2. Topshop: £28
3. Topshop: £26
4. Topshop: £32
5. ASOS: Bikini top £16. Bottoms £12
6. River Island: £30
7. Ultimo: £40
8. ASOS: Bikini top £16. Bottoms £14
9. Urban Outfitters: Bikini top £16. Bikini bottoms £12

And for those who have always wanted a cat face on their boobs…
10. Boohoo: £18

Andrea Gjestvang wins top prize at Sony World Photography awards


, , , , , , , , ,

Photographer Andrea Gjestvang has won the top prize at the Sony World Photography awards for her haunting and heartbreaking pictures of survivors of the Utøya massacre in November 2011.

Terrorist and white supremacist Anders Breivik killed 77 people on the 22nd of July 2011. 517 people survived his murderous frenzy; some hiding under sofas, behind pianos and in caves. Andrea has captured their intense, provacative and heartrending stories in her photos, which can be viewed here.

‘As Sexual Offences in West Yorkshire Rise By 21% Is Victim-Blaming Banter The Issue?’


, , , , , , , , ,

“When polled only 4% of the British population thought the number of people who are raped each year exceeds 10,000. This is unsurprising when you consider the victim-blaming culture which perpetuates the idea that false accusations are rife and anyone who leaves their house in a skirt is guilty until proven chaste.”

Read the rest of my Huffington Post blog post here.

Live blog of Thatcher’s funeral


, , , , , , , , ,

Check out our live blog of Baroness Thatcher’s funeral which includes protestors un-broadcast by BBC, Amanda Thatcher better than Pippa?, Bishop of London condemning protestors, George Osbourne crying whilst Cameron chuckles and Morrissey hates Maggie.
Check it out here

FAQ: Avian Flu


, , , , , , , , ,

What is avian flu?

Avian flu is caused by a virus which is similar to the types that affect humans. The symptoms are very similar to regular influenza viruses. They include a high temperature, aching muscles, chills, a cough and headaches.

Some of the sixteen variations of avian flu kill birds including poultry such as chickens, ducks, and turkeys, which are especially vulnerable. The most concerning variation is the deadly H5N1 strain. Since 2003 nearly 600 people have been infected with the virus since 2003. Although infection is rare 60% of the people who catch the virus die.

The newest concern is the H7N9 strain of virus which is similar to H5N1 as it causes the same symptoms and can also infect people. So far it has infected multiple people in China leading to fears of the virus mutating to allow human-to-human transmission.

Unlike many types of human influenza, avian flu is not spread through the air. It is contracted through infected bird droppings and contaminated objects, clothes or vehicles.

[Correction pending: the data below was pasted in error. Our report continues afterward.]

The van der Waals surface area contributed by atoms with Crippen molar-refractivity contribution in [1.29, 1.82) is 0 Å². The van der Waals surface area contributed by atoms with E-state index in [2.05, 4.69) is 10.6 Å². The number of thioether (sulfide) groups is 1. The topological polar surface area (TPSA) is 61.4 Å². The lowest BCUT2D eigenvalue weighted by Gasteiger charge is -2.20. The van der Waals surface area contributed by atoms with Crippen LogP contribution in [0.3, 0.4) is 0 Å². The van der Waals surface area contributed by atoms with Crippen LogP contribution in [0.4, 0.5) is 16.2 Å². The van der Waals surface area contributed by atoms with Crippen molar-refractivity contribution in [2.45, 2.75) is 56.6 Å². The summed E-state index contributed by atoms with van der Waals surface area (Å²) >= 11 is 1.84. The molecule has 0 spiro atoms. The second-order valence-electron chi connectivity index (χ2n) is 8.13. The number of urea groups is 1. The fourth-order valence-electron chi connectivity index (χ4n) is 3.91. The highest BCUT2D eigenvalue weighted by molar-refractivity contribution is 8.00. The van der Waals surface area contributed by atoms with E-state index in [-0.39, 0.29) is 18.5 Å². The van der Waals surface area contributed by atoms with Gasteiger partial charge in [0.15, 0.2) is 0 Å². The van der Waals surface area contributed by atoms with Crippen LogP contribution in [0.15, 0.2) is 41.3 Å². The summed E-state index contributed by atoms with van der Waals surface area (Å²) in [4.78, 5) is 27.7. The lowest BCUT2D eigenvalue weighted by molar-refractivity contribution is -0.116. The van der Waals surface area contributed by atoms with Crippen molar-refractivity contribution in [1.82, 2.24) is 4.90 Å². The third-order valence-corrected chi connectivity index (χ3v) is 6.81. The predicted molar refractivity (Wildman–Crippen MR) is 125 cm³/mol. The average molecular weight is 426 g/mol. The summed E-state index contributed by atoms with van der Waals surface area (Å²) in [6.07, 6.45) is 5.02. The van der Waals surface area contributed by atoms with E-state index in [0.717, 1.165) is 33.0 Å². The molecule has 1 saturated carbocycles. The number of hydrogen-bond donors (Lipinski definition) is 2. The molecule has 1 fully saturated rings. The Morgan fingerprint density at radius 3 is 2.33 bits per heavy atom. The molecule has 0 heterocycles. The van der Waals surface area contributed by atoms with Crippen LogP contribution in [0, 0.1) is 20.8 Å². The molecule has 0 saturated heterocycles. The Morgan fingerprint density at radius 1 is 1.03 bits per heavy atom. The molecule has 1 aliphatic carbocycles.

How many people have died?

The number of people infected by H7N9 is rising quickly as is the current death toll. At the moment 60 people have been confirmed to have contracted the virus, including a seven year old girl. 13 people have died. The virus is now appearing in areas across the country including the capital, Beijing.

According to the World Health Organisation (WHO) over a thousand people who have come into contact with those who are infected are being closely monitored for symptoms of the virus. Currently there is no evidence of human-to-human transmission which would signal the possibility of a pandemic.

In January last year it was confirmed that there had been 583 cases of the H5N1 strain in humans with 344 deaths.

What is China doing?

Authorities in Shanghai ordered the slaughter of at least 100,000 chickens, ducks and geese. According to state media, the Hangzhou Carrier Pigeon Association plans to suspend races and vaccinate up to 90,000 pigeons. Last Monday, the WHO said it was talking to the Chinese government about sending some of its experts to the country to help investigate.

However there are concerns that the government has not responded quickly enough or in the right manner. Although the first two victims died on the 4th and 10th of March the government did not announce the disease publicly until the 31st. Ten years after the SARs outbreak, in which 774 people across the world died, China still does not have adequate laboratory or epidemiological capacities which are needed to detect, assess, notify and respond to health emergencies.

Some government officials have recommended a herbal remedy to combat the virus and a member of the People’s Liberation Army, Colonel Dai Xu has blamed H7N9 on America, calling it a “bio-psychological weapon”.

How worrying is it?

Bird-to-human transmission is harder than bird-to-bird and therefore cases are rare. However, the virus is deadly; about half of people who are infected will die.

Health officials in the US have said there is currently no cause for alarm, particularly as no human-to-human transmissions have yet been reported. However, according to Richard Webby, a member of the department of infectious diseases at St. Jude’s Children’s Research Hospital in Memphis, the sequence of the virus appears to have some mutations which could indicate that virus has increased its ability to replicate in humans. However there’s no proof of that and it would need to change further to pass easily from human-to-human. There’s also the concern that two of the people who have caught the virus did have contact with each other. One of the victims of the virus had two sons, both of whom had acute pneumonia and one of which has already died. The WHO’s China representative said, “it raises a lot of concern.”